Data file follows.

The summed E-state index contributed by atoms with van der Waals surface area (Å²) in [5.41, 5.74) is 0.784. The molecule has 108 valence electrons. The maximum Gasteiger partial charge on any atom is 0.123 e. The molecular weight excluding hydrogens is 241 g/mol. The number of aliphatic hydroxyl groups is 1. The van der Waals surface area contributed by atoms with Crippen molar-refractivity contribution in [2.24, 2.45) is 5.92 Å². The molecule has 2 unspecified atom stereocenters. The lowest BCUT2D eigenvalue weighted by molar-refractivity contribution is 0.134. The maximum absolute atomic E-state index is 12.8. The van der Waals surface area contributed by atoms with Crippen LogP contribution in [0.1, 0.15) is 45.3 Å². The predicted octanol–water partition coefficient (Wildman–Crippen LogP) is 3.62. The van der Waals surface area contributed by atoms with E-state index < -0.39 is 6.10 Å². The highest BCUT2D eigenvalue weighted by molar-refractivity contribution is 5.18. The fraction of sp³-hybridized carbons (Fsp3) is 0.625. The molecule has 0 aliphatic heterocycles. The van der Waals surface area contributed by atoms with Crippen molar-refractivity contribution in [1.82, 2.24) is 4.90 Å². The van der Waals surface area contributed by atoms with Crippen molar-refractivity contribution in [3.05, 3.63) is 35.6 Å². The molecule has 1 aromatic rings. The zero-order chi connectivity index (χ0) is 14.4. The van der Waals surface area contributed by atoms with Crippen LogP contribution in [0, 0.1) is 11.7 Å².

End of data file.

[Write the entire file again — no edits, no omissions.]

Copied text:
The summed E-state index contributed by atoms with van der Waals surface area (Å²) in [5.41, 5.74) is 0.784. The molecule has 108 valence electrons. The maximum Gasteiger partial charge on any atom is 0.123 e. The molecular weight excluding hydrogens is 241 g/mol. The number of aliphatic hydroxyl groups is 1. The van der Waals surface area contributed by atoms with Crippen molar-refractivity contribution in [2.24, 2.45) is 5.92 Å². The molecule has 2 unspecified atom stereocenters. The lowest BCUT2D eigenvalue weighted by molar-refractivity contribution is 0.134. The maximum absolute atomic E-state index is 12.8. The van der Waals surface area contributed by atoms with Crippen LogP contribution in [0.1, 0.15) is 45.3 Å². The predicted octanol–water partition coefficient (Wildman–Crippen LogP) is 3.62. The van der Waals surface area contributed by atoms with E-state index < -0.39 is 6.10 Å². The highest BCUT2D eigenvalue weighted by molar-refractivity contribution is 5.18. The fraction of sp³-hybridized carbons (Fsp3) is 0.625. The molecule has 0 aliphatic heterocycles. The van der Waals surface area contributed by atoms with Crippen molar-refractivity contribution in [1.82, 2.24) is 4.90 Å². The van der Waals surface area contributed by atoms with Crippen molar-refractivity contribution in [3.05, 3.63) is 35.6 Å². The molecule has 1 aromatic rings. The zero-order chi connectivity index (χ0) is 14.4. The van der Waals surface area contributed by atoms with Crippen LogP contribution in [0, 0.1) is 11.7 Å².